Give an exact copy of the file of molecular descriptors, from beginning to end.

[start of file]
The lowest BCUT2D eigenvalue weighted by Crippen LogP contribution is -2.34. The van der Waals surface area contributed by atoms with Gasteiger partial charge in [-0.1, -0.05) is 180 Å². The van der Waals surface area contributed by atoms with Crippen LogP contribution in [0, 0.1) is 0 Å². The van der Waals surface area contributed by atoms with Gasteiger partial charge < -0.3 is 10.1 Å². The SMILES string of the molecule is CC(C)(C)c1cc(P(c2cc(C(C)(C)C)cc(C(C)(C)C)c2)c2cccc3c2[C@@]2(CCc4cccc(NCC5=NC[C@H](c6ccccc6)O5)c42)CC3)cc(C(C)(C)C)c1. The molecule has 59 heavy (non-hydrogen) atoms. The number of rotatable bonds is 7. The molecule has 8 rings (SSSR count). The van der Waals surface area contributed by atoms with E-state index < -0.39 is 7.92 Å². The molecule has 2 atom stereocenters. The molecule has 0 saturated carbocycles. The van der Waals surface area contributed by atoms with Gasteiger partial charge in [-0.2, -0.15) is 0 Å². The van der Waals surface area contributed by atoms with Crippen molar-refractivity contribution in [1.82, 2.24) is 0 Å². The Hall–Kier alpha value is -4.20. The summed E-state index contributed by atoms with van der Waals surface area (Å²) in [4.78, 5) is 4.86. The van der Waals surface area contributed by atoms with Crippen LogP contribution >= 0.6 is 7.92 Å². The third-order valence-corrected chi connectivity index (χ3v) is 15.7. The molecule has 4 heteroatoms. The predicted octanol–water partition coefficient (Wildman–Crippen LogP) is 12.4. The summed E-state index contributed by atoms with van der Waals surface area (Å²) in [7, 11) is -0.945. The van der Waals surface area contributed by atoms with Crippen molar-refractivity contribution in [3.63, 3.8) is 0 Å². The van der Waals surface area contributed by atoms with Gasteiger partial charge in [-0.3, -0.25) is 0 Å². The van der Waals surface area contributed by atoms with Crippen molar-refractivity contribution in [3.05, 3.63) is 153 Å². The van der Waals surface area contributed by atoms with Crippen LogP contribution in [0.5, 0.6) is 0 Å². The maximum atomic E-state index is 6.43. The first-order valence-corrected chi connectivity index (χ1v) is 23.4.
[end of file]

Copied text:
The lowest BCUT2D eigenvalue weighted by Crippen LogP contribution is -2.34. The van der Waals surface area contributed by atoms with Gasteiger partial charge in [-0.1, -0.05) is 180 Å². The van der Waals surface area contributed by atoms with Crippen LogP contribution in [0, 0.1) is 0 Å². The van der Waals surface area contributed by atoms with Gasteiger partial charge < -0.3 is 10.1 Å². The SMILES string of the molecule is CC(C)(C)c1cc(P(c2cc(C(C)(C)C)cc(C(C)(C)C)c2)c2cccc3c2[C@@]2(CCc4cccc(NCC5=NC[C@H](c6ccccc6)O5)c42)CC3)cc(C(C)(C)C)c1. The molecule has 59 heavy (non-hydrogen) atoms. The number of rotatable bonds is 7. The molecule has 8 rings (SSSR count). The van der Waals surface area contributed by atoms with E-state index < -0.39 is 7.92 Å². The molecule has 2 atom stereocenters. The molecule has 0 saturated carbocycles. The van der Waals surface area contributed by atoms with Gasteiger partial charge in [-0.2, -0.15) is 0 Å². The van der Waals surface area contributed by atoms with Crippen molar-refractivity contribution in [1.82, 2.24) is 0 Å². The Hall–Kier alpha value is -4.20. The summed E-state index contributed by atoms with van der Waals surface area (Å²) in [4.78, 5) is 4.86. The van der Waals surface area contributed by atoms with Crippen LogP contribution >= 0.6 is 7.92 Å². The third-order valence-corrected chi connectivity index (χ3v) is 15.7. The molecule has 4 heteroatoms. The predicted octanol–water partition coefficient (Wildman–Crippen LogP) is 12.4. The summed E-state index contributed by atoms with van der Waals surface area (Å²) in [7, 11) is -0.945. The van der Waals surface area contributed by atoms with Crippen molar-refractivity contribution in [3.63, 3.8) is 0 Å². The van der Waals surface area contributed by atoms with Gasteiger partial charge in [-0.3, -0.25) is 0 Å². The van der Waals surface area contributed by atoms with Crippen molar-refractivity contribution in [3.05, 3.63) is 153 Å². The van der Waals surface area contributed by atoms with Crippen LogP contribution in [0.5, 0.6) is 0 Å². The maximum atomic E-state index is 6.43. The first-order valence-corrected chi connectivity index (χ1v) is 23.4.